British Armed Forces Chief of the Defense Staff General Sir Nick Carter arrived in Israel on Sunday to promote cooperation between the two countries.
General Carter was greeted by an honor guard headed by IDF Chief of Staff Lt.-Gen. Aviv Kochavi at the IDF’s Kirya military headquarters in Tel Aviv. Following the reception, the British army chief held several meetings with senior Israeli officials and toured Israel’s Northern border with 91st Division Commander Brig. Gen. Raffi Milo.
On Monday, General Carter met with the head of the Military Intelligence Directorate, Maj.-Gen. Tamir Heyman, and laid a wreath in a ceremony at the Yad Vashem Holocaust Museum as part of his tour in Jerusalem.
“His visit emphasizes the developing qualitative engagement between the IDF and the British military,” the IDF said in a statement.
Israel Ambassador to the Britain, Mark Regev, took to Twitter to herald the visit, saying: “Great to see Ministry of Defence Chief of Defence Staff Gen Sir Nick Carter visiting Israel. This important security cooperation is making our nations stronger and our peoples safer.”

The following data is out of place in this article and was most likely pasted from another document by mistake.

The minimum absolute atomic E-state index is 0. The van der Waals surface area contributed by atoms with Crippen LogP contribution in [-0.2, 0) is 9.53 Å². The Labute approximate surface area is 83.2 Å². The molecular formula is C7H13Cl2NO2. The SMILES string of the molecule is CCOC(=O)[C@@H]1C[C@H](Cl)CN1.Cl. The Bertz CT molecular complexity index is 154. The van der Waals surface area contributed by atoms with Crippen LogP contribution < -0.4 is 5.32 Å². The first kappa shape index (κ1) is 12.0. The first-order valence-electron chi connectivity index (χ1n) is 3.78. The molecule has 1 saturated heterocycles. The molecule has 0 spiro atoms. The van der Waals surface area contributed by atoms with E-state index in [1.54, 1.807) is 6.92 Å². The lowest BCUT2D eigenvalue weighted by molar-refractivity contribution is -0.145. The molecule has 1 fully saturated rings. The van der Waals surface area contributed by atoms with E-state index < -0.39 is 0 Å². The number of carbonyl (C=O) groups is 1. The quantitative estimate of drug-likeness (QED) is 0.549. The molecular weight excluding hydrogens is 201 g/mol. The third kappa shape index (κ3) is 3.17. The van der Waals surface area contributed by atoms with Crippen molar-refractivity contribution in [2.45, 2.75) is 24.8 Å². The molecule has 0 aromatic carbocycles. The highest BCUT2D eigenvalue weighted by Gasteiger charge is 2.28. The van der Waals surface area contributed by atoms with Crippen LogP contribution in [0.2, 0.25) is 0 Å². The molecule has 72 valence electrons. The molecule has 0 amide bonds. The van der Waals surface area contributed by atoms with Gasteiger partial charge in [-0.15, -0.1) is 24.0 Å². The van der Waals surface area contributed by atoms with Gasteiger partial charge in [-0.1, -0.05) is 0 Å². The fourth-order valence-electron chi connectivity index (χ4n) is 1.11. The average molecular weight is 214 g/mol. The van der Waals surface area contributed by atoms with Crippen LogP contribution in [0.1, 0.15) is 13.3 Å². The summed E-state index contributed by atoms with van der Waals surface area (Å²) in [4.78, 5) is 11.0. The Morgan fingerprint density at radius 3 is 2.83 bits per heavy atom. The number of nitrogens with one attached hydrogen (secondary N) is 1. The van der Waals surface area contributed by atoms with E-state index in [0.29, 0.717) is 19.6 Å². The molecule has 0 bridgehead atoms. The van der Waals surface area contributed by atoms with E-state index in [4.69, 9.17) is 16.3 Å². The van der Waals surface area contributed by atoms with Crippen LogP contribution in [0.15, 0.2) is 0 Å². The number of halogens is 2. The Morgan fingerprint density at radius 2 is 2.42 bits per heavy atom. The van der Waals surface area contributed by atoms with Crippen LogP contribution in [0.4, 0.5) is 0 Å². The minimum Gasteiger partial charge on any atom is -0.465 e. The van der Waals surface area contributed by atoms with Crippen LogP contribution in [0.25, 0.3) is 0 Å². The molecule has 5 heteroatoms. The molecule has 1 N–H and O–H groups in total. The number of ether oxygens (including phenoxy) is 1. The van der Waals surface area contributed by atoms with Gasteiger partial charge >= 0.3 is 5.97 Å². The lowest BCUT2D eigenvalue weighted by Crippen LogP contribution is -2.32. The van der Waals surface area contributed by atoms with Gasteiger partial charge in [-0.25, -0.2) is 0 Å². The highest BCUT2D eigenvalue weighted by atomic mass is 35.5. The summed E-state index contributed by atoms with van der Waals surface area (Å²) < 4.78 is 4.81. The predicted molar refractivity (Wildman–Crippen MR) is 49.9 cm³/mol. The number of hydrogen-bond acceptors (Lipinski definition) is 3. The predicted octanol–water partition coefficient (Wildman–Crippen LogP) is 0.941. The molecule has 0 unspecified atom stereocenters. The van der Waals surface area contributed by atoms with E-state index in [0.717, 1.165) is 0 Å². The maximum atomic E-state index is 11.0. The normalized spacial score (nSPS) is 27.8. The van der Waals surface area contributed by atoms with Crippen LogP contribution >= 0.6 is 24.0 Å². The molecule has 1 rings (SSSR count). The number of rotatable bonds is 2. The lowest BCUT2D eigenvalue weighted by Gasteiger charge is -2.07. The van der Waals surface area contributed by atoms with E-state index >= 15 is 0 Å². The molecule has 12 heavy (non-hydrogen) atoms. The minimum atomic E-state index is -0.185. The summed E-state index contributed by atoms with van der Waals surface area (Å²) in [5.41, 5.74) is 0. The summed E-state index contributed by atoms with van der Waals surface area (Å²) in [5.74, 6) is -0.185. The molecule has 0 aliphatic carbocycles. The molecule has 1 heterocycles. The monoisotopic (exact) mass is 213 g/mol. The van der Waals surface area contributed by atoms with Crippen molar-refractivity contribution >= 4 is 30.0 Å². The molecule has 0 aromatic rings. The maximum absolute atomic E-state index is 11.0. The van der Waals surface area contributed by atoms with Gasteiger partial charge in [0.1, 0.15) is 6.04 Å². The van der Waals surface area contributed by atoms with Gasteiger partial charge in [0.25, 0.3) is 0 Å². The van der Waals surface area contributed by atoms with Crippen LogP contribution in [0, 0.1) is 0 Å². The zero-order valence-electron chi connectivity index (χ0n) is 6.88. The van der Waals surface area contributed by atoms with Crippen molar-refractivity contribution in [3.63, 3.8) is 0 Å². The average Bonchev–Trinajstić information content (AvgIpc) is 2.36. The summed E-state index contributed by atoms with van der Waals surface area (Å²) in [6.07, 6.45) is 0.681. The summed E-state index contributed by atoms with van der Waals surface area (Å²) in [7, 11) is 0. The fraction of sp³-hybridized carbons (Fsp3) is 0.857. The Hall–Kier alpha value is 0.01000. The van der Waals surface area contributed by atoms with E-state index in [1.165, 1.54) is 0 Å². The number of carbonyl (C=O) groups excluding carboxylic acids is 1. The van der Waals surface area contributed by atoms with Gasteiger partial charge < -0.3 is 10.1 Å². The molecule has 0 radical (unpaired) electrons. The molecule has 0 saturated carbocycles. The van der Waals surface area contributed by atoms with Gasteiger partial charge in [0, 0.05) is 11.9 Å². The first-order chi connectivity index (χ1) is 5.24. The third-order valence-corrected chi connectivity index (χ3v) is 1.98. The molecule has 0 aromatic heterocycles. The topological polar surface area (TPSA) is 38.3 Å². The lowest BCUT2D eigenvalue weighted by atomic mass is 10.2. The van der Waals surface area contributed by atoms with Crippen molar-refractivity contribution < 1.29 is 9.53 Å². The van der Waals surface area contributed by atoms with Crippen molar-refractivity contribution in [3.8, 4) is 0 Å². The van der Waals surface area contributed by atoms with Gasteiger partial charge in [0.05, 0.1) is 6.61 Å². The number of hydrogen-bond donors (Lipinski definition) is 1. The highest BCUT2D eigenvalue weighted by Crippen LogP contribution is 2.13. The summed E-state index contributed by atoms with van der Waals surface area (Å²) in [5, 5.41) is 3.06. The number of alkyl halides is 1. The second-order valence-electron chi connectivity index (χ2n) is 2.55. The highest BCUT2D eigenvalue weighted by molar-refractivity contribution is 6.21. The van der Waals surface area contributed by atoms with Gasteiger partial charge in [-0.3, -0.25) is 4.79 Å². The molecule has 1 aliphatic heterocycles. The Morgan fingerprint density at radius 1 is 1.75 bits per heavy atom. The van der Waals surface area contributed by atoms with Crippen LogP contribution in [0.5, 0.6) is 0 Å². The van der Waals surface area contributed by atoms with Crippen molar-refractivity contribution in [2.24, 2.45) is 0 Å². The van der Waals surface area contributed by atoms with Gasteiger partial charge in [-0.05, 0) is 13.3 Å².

During his visit, General Carter also participated in the “Arrow of Generations” cornerstone-laying ceremony at the Ramat David AFB. The project fosters the close partnership between the IDF and militaries around the world.
Every two years, the Israeli Air Force hosts “Blue Flag,” an international exercise in which air forces from other nations travel to the Jewish State to practice their aeronautic skills. Much like the American-hosted “Red Flag” drills, the exercise aims to forge bonds between multi-national allies.
In a sign of intensified military and defense relations, a team of Israeli combat pilots last year held a joint training seminar with the RAF Typhoon aircrew at a base in Lossiemouth in Scotland. In January, the Jewish Chronicle reported that Israel’s air force is to take part in its first-ever joint exercise with the Royal Airforce in the annual Cobra Warrior exercise at Coningsby airbase in Lincolnshire in September.
[Photo: Chatham House / Wikimedia Commons]